Chicago is struggling to a heartbreaking degree. The New York Times ran a series of articles on the violence in Chicago and sent a team of reporters to cover the violence over Memorial Day weekend. The Chicago Tribune runs a summary every Monday of the number of shootings over the previous weekend. Alongside this violence come unprecedented fiscal challenges that are threatening our social service agencies and schools. I am concerned as a parent, a CEO of a growing nonprofit that serves inner-city children, a property owner and taxpayer, and most of all as a human being who believes that every child deserves access to the opportunities and environment that will enable them to reach their potential.
Chicago saw the greatest population loss in 2015 of any urban area in the country. It is the responsibility of city’s leaders and institutions to provide a reason to stay, and to eliminate reasons to leave. Our future depends on all of us working together.
The conditions in Chicago and Illinois may make some of us want to pull the covers over our head. And I am the first to admit that I read all the news coverage and often get bogged down questioning how we got here. But rather than shrink in fear, I think it’s time to double down on mission.
Mission. It’s what gets us out of bed in the morning. It’s what keeps us excited about life. Perhaps it’s feeding the poor or perhaps building homes in Appalachia. Traveling with doctors to Haiti. Finding a cure, building a business, or any number of things. Often times these missions don’t make sense to onlookers and bystanders who may have a different perspective. Other times, these missions are cause for crowds to jump on board and join in.
Through my work at Big Shoulders Fund, I am lucky to work towards a mission that is central to the fabric of the city. The schools we support have incredible outcomes – high graduation rates, high college enrollment and graduation rates, etc. – but it is the stories of how they support their communities that make me and so many others believe in doubling down on mission…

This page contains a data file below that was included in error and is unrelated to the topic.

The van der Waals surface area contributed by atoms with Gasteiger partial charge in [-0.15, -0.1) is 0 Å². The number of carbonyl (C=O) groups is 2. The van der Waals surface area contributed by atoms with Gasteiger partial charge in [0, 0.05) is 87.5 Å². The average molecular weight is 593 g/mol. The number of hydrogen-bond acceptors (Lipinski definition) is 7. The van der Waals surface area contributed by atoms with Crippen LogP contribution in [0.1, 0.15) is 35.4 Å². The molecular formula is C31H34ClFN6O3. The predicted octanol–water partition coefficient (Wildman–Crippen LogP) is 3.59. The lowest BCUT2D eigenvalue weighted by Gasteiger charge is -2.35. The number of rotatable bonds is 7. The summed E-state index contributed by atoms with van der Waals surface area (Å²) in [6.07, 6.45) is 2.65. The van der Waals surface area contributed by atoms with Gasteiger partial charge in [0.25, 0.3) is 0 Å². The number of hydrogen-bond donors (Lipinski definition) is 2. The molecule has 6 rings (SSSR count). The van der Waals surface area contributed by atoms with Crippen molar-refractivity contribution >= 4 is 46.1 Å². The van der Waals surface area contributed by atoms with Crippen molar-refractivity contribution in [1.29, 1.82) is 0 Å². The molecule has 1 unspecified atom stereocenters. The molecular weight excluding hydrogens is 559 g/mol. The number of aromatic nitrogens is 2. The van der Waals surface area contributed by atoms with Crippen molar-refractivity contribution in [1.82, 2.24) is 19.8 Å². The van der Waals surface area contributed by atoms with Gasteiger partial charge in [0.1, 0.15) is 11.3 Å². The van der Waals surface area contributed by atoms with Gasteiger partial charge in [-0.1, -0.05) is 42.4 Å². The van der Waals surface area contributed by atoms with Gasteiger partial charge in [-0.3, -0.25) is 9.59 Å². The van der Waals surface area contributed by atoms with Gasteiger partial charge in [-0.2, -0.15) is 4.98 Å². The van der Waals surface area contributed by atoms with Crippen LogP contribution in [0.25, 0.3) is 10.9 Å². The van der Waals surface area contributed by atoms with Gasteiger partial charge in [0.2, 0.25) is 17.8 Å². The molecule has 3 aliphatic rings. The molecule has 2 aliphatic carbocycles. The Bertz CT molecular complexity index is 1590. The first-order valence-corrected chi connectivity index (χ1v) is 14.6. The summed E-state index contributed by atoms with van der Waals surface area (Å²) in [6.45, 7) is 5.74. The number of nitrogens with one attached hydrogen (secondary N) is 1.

These are some stories from schools where I know mission is alive and well…
One of our schools, located in one of Chicago’s most challenged neighborhoods, worked out a volunteer plan with a parent who could no longer afford the tuition to ensure that her daughter could stay in the school. This same parent had seen another daughter murdered and her thirteen year old son, who was a great young man with a bright future, shot to death in front of their family’s home. The parent became an invaluable staff member and key part of the community. Rather than turning away a family in need, the school reached back to its core mission and figured out a plan to help her.
Recently, that same school experienced a horrific tragedy when one of its four year old preschoolers was shot. The school has rallied behind the family, bringing them as much support as possible during this difficult time.
Another school has a large population of homeless students from a nearby shelter. They work in coordination with the shelter to ensure that basic needs are met while minds are also nurtured.
I see a reason to stay when I look at the Big Shoulders Fund schools…mission schools.
As time has rolled on since the height of Catholic school enrollment some decades ago, the schools still are at the heart of communities and continue to be critical to the educational and life prospects of their students. Perhaps this is most apparent in schools that are thriving without parishes, places like St. Ethelreda in Chicago’s Auburn Gresham community and St. Angela in Austin. These schools not only serve their students, but also impact the surrounding community. Research demonstrates that if these schools close, the community suffers with increased crime and disorder and reduced social cohesion.
Neighborhoods and school communities may change over time, but the mission to ensure high quality, values-based educational options are available to all is a constant.
The Catholic Church, like Chicago, faces changing demographics and financial challenges. However, this is a critical mission that is alive and well in its schools, essential to the Church’s own work and to the City as a whole. Big Shoulders is focused on this mission that we don’t want to lose, what I would argue the city can’t afford to lose – the set of schools we support. 82 schools serving 21,000 students of all races and creeds, 80 percent of whom are minority, 66 percent low-income, and nearly one-third not Catholic.
No matter what the particular mission may be that drives you, now is the time to engage rather than retreat. We need to forge ahead without fear and look at the needs and believe that this is exactly the time to invest. To invest in people, programs, and missions across all sectors – public and private. To give people a reason to stay. To make sure that everyone – particularly our children – reaches their full potential.